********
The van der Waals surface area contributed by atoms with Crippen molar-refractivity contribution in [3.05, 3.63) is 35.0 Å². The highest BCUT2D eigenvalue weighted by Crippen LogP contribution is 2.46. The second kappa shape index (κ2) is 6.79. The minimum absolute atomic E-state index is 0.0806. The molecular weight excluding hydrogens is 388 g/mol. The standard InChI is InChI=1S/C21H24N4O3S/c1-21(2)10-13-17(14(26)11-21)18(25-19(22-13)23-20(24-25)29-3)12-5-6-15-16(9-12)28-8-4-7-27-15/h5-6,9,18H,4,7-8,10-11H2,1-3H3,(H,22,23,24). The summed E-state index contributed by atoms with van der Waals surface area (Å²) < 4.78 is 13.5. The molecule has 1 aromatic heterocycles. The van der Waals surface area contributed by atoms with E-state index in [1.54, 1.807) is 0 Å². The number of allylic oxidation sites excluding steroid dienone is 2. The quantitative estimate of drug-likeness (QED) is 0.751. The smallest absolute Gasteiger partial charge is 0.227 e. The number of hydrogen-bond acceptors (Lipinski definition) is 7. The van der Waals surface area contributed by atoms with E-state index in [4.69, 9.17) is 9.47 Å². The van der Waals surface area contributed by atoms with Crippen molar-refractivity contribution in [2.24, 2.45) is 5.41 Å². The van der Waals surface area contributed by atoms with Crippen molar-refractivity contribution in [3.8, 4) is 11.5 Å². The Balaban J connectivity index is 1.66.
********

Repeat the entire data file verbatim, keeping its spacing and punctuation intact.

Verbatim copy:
The van der Waals surface area contributed by atoms with Crippen molar-refractivity contribution in [3.05, 3.63) is 35.0 Å². The highest BCUT2D eigenvalue weighted by Crippen LogP contribution is 2.46. The second kappa shape index (κ2) is 6.79. The minimum absolute atomic E-state index is 0.0806. The molecular weight excluding hydrogens is 388 g/mol. The standard InChI is InChI=1S/C21H24N4O3S/c1-21(2)10-13-17(14(26)11-21)18(25-19(22-13)23-20(24-25)29-3)12-5-6-15-16(9-12)28-8-4-7-27-15/h5-6,9,18H,4,7-8,10-11H2,1-3H3,(H,22,23,24). The summed E-state index contributed by atoms with van der Waals surface area (Å²) < 4.78 is 13.5. The molecule has 1 aromatic heterocycles. The van der Waals surface area contributed by atoms with E-state index in [1.54, 1.807) is 0 Å². The number of allylic oxidation sites excluding steroid dienone is 2. The quantitative estimate of drug-likeness (QED) is 0.751. The smallest absolute Gasteiger partial charge is 0.227 e. The number of hydrogen-bond acceptors (Lipinski definition) is 7. The van der Waals surface area contributed by atoms with E-state index in [4.69, 9.17) is 9.47 Å². The van der Waals surface area contributed by atoms with Crippen molar-refractivity contribution in [2.24, 2.45) is 5.41 Å². The van der Waals surface area contributed by atoms with Crippen molar-refractivity contribution in [3.8, 4) is 11.5 Å². The Balaban J connectivity index is 1.66.